Blog

Ed Pentz

Ed Pentz became Crossref’s first Executive Director when the organization was founded in 2000 and manages all aspects of the organization to ensure that it fulfills its mission to make research outputs easy to find, cite, link and assess. Ed was Chair of the ORCID board of directors from 2014-2017 and is current Treasurer of the International DOI Foundation. Prior to joining Crossref, Ed held electronic publishing, editorial and sales positions at Harcourt Brace in the US and UK and managed the launch of Academic Press’s first online journal, the Journal of Molecular Biology, in 1995. Ed has a degree in English Literature from Princeton University and lives in Oxford, England.

Read more about Ed Pentz on their team page.

Celebrating ORCID at five

Ed Pentz

Ed Pentz – 2017 October 16

In ORCID

Happy birthday, ORCID! It’s their fifth birthday today and it’s gratifying to me—as a founding board member and former Chair of the board—to see how successful it has become. ORCID has a great staff, over 700 members from 41 countries and is quickly approaching 4 million ORCID iDs. Crossref—it’s board, staff, and members—has been an ORCID supporter from the start. One example of this support is that we seconded Geoffrey Bilder to be ORCID’s interim CTO for about eight months.

Organization Identifier Working Group Update

About 1 year ago, Crossref, DataCite and ORCID [announced a joint initiative] (https://orcid.org/blog/2016/10/31/organization-identifier-project-way-forward) to launch and sustain an open, independent, non-profit organization identifier registry to facilitate the disambiguation of researcher affiliations. Today we publish governance recommendations and product principles and requirements for the creation of an open, independent organization identifier registry and invite community feedback.

Scenario planning for our future

Crossref is governed by a board of directors that meets in person three times a year in March, July and November. At the July meeting the board typically spends a significant amount of time on strategic planning in addition to its usual activities such as financial oversight, approving investment in new services based on staff and committee recommendations, reviewing and approving policies and fees for new and existing services and generally making sure Crossref is healthy and well run.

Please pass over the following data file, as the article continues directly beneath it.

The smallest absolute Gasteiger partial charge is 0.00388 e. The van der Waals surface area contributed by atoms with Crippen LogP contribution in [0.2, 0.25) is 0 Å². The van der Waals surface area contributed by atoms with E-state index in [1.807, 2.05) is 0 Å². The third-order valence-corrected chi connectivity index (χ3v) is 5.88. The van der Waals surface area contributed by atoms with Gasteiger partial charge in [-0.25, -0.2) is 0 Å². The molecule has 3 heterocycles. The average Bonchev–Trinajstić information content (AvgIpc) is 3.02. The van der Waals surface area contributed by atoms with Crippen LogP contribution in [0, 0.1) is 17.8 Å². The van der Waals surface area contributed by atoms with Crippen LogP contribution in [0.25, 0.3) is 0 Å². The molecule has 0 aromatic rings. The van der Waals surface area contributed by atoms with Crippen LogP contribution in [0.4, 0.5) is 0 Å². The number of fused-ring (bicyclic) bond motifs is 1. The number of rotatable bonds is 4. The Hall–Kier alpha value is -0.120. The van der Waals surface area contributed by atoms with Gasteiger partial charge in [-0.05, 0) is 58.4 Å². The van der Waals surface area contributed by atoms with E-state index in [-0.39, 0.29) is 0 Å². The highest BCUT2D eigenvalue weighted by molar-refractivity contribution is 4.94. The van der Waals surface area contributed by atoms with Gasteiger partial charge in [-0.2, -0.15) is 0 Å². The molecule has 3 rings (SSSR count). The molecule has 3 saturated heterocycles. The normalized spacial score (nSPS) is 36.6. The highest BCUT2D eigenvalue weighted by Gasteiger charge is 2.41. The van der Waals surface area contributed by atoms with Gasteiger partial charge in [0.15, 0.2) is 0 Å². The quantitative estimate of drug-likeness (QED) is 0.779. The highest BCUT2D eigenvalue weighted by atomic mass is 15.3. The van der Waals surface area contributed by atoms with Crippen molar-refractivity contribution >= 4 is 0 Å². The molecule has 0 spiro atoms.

The OI Project gets underway planning an open organization identifier registry

At the end of October 2016, Crossref, DataCite, and ORCID reported on collaboration in the area of organization identifiers. We issued three papers for community comment and after input we subsequently announced the formation of The OI Project, along with a call for expressions of interest from people interested in serving on the working group.

Revised Crossref DOI display guidelines are now active

Crossref DOI Display

We have updated our DOI display guidelines as of March 2017, this month! I described the what and the why in my previous blog post New Crossref DOI display guidelines are on the way and in an email I wrote to all our members in September 2016. I’m pleased to say that the updated Crossref DOI display guidelines are available via this fantastic new website and are now active. Here is the URL of the full set of guidelines in case you want to bookmark it (https://0-doi-org.lib.rivier.edu/10.13003/5jchdy) and a shareable image to spread the word on social media.

Call for participation: Membership & Fees Committee

Crossref was founded to enable collaboration between publishers.  As our membership has grown and diversified over recent years, it’s becoming even more vital that we take input from a representative cross-section of the membership. This is especially important when considering how fees and policies will affect our diverse members in different ways.

The Organization Identifier Project: a way forward

The scholarly communications sector has built and adopted a series of open identifier and metadata infrastructure systems to great success.  Content identifiers (through Crossref and DataCite) and contributor identifiers (through ORCID) have become foundational infrastructure to the industry.  

New Crossref DOI display guidelines are on the way

TL;DR

Crossref will be updating its DOI Display Guidelines within the next couple of weeks.  This is a big deal.  We last made a change in 2011 so it’s not something that happens often or that we take lightly.  In short, the changes are to drop “dx” from DOI links and to use “https:” rather than “http:”.  An example of the new best practice in displaying a Crossref DOI link is: https://0-doi-org.lib.rivier.edu/10.1629/22161

Dr Norman Paskin

Ed Pentz

Ed Pentz – 2016 April 06

In DOI Foundation

Dr Norman Paskin It was with great sadness and shock that I learned that Dr Norman Paskin had passed away unexpectedly on the 27th March. This is a big loss to the DOI, Crossref and digital information communities. Norman was the driving force behind the DOI System and was a key supporter and ally of Crossref from the start. Norman founded the International DOI Foundation in 1998 and ran it successfully until the end of 2015 when he moved to a strategic role as an Independent Board Member.

Knols and Citations Part II

Ed Pentz

Ed Pentz – 2008 July 24

In Discussion

Tony’s post highlights Knol’s “service” URIs. Another issue is that many Knol entries have nice long lists of unlinked references. The HTML code behind the references is very sparse. Might the DOI be of use in linking out from these references? I think so. Then, of course, there’s the issue of DOIs for Knols…
RSS Feed

Archives